To sign up for the class, call 616.267.2626 or toll free at 877.495.2626, option 4.
Help for Paying for Heating Bills
Winter is here and along with it high heating bills. If your budget is tight and you’re worried about paying bills on time, call your utility company NOW to ask for assistance. There are programs that can help, especially if you plan ahead.
This article summarizes the programs available throughout Michigan. There might also be programs unique to your area – call your local Area Agency on Aging (www.mi-seniors.net) or Community Action Agency (www.mcaaa.org) for more information.
Budget Billing Plan
Upon request, utilities will bill a customer an equal amount each month, allowing the customer to pay an estimated average. For example, if your heating bills last year were $1200, you can ask to be billed $100 each month, instead of having low bills in the summer and high bills in the winter. Gas and electric companies offer this option to all customers, regardless of income – contact them directly to sign up.
Winter Protection Plan
This plan protects all seniors 65+ and low-income customers from service shutoffs between November 1st and March 31st. (Some utilities offer this protection to those 62+.) Between these dates, seniors are protected from shut-offs even if they make no monthly payments. (They are encouraged to pay something, however, to avoid higher bills when the protection period ends and they are required to pay.) Low-income customers are required to pay at least 7% of their estimated annual bills between November 1st and March 31st, along with a portion of any past-due amount. Low-income customers are defined as either 1) receiving cash assistance from the Department of Human Services; 2) receiving Food Stamps or Medicaid; or 3) having an annual household income at or below 150% of the poverty level (which in 2011 is $10,890 for one person and $14,710 for two – these amounts will go up slightly for 2012). Both seniors and low-income customers must pay back any money owed between April and October, and shut-offs are allowed during this period. All gas and electric companies offer the Winter Protection Plan; be sure to contact your utility company to let them know you qualify.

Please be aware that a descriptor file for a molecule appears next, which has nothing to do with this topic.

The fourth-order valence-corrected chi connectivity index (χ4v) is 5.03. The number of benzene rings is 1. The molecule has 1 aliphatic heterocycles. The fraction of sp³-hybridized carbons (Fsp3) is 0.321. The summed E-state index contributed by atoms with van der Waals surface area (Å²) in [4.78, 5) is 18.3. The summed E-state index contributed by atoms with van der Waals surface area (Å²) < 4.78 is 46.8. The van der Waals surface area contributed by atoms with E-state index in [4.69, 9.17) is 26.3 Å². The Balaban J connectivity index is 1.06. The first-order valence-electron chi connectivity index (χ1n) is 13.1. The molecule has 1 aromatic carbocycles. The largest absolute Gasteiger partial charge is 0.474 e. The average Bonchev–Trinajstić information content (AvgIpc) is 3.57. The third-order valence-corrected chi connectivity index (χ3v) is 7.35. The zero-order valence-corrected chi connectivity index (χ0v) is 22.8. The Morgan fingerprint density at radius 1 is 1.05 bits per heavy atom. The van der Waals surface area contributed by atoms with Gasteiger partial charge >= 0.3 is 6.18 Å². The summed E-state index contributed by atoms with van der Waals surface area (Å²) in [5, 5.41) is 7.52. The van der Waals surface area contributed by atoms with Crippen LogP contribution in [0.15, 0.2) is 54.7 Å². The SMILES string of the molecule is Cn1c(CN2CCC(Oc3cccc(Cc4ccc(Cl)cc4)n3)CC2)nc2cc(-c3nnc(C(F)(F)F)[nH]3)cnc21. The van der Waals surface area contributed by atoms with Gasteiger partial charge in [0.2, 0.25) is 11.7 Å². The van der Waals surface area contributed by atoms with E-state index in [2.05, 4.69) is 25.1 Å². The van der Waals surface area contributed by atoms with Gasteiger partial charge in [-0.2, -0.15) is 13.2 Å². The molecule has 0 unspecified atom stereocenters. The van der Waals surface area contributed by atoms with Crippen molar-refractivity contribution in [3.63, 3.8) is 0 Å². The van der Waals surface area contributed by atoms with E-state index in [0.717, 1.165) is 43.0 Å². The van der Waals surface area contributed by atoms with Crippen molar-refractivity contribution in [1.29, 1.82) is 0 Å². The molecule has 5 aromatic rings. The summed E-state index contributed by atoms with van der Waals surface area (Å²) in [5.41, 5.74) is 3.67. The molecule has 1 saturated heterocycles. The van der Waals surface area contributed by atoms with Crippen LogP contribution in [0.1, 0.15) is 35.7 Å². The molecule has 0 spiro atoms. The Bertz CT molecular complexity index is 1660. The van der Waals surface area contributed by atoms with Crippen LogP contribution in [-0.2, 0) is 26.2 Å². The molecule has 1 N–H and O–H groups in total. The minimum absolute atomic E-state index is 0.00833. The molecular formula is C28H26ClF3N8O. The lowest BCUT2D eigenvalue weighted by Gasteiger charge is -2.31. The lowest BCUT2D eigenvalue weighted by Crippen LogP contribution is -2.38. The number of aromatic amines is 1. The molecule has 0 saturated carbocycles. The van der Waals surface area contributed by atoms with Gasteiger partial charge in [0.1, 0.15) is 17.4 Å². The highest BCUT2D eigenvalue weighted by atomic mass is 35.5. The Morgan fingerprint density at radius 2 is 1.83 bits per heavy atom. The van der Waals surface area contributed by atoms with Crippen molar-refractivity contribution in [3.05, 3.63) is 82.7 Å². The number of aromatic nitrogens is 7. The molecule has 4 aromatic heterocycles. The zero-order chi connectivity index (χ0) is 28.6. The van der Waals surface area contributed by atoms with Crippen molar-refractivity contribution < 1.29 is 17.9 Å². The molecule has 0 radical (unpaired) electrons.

This program helps low-income customers of all ages reduce their heating costs by making apartments and homes more energy efficient. Households that are weatherized can save as much as 20-30%. The program provides home inspections, and can pay for a wide variety of repairs and services such as installing insulation, and repairing or replacing furnaces, heating ducts, thermostats, and water heaters. Services are delivered on a first-come, first-served basis until funding is depleted. To be eligible, you must have a household income at or below 200% of poverty (which in 2011 is $21,780 for one person and $29,420 for two – these amounts will go up slightly for 2012). You are also eligible if you receive Supplemental Security Income (SSI), or cash assistance from the Department of Human Services. Most weatherization providers are Community Action Agencies. To find the agency that serves your area, look in the phone book’s business section under Community Action Agency, or on the Internet, go to www.mcaaa.org.